• The photogrammetry process of creating a 3D model from the images 

    The optimal use of GCPs is essential to ensuring the survey-grade accuracy of the map. By clearly identifying and marking actual locations on the ground, the drone software will be able to use those known locations when creating the digital map. The first instance of  GCP marking during a project is the most laborious and time consuming as it must be done manually. However, it is worth the initial investment in GCP marking as the better GCP placement, the better the resulting aerial map. There are four main things to remember when choosing the locations and distribution of the GCPs:

    • Precision – they must be placed and surveyed in an exact location with specific GPS coordinates.
    • Immobility – each GCP must be immovable to ensure that it will always be in the same location and can be used for future flights.
    • Clear markings – the GCP must have a clear visible marking that the drone will be able to identify from its flight height.

    Distribution – the size and topography of the location to be mapped must be considered to ensure that the GCPs are well-spaced out and accurately reflect the shape of the location.

    RTK vs. non-RTK

    The general rule of thumb is that you will need at least four GCPs in a small area and then potentially many more as the size of the area to be mapped grows. The type of drone to be deployed plays a large role in determining the number of GCPs that will be needed. A drone equipped with real time kinematic (RTK) capabilities requires fewer GCPs and best practice would be to place one every ¼ mile (400 meters). For non-RTK drones, GCPs should be placed every 490 feet (150 meters). Learn more in our blog post about how to choose between RTK and non-RTK.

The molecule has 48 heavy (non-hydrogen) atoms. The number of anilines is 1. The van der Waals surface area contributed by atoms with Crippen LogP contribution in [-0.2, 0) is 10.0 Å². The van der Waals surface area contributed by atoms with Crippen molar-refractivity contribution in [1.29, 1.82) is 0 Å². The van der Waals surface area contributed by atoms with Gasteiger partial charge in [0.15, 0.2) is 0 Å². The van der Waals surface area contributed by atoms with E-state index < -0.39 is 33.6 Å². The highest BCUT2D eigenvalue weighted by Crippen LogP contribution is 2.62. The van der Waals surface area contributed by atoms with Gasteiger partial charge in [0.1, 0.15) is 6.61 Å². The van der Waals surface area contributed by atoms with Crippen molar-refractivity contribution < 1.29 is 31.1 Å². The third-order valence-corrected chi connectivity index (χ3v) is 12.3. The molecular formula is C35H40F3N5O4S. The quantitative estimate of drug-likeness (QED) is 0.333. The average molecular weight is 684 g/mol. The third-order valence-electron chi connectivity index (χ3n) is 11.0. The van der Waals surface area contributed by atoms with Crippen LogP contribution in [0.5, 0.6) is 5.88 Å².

Best flight patterns for success

    The optimal drone flight pattern depends on the nature of the area to be surveyed. An agricultural field requires different treatment than a telecom infrastructure, solar farm,  highway or road project. The following best practices, however, are relevant to all projects when planning the drone flight path:

    • Elevation – flying too high will result in blurry and unusable images. If using a 20-megapixel camera the drone should fly between 165-190 feet (50-60m) and no higher than 230 feet (70m). With a 40-megapixel camera, the drone can go 328-393 feet (100-120m) with a max of 460 feet (140m). 
    • Uniform distance – ensure that the entire flight takes place over a uniform distance between the drone and the ground, which means accounting for mountains or other height variances in the flight path. 
    • Overlap – a 80% horizontal overlap and 70% vertical overlap will provide the most accurate images.

    Best practices courtesy of Datumate

    Datumate’s platform makes it easy to put these aerial mapping best practices into practice, resulting in survey-grade accuracy and an efficient way to track and monitor progress of infrastructure construction projects.

    Information is easily uploaded to DatuBIM for full analysis and creation of survey-grade 3D models. The system is drone and camera agnostic, which means you can implement our solution fast using your existing equipment.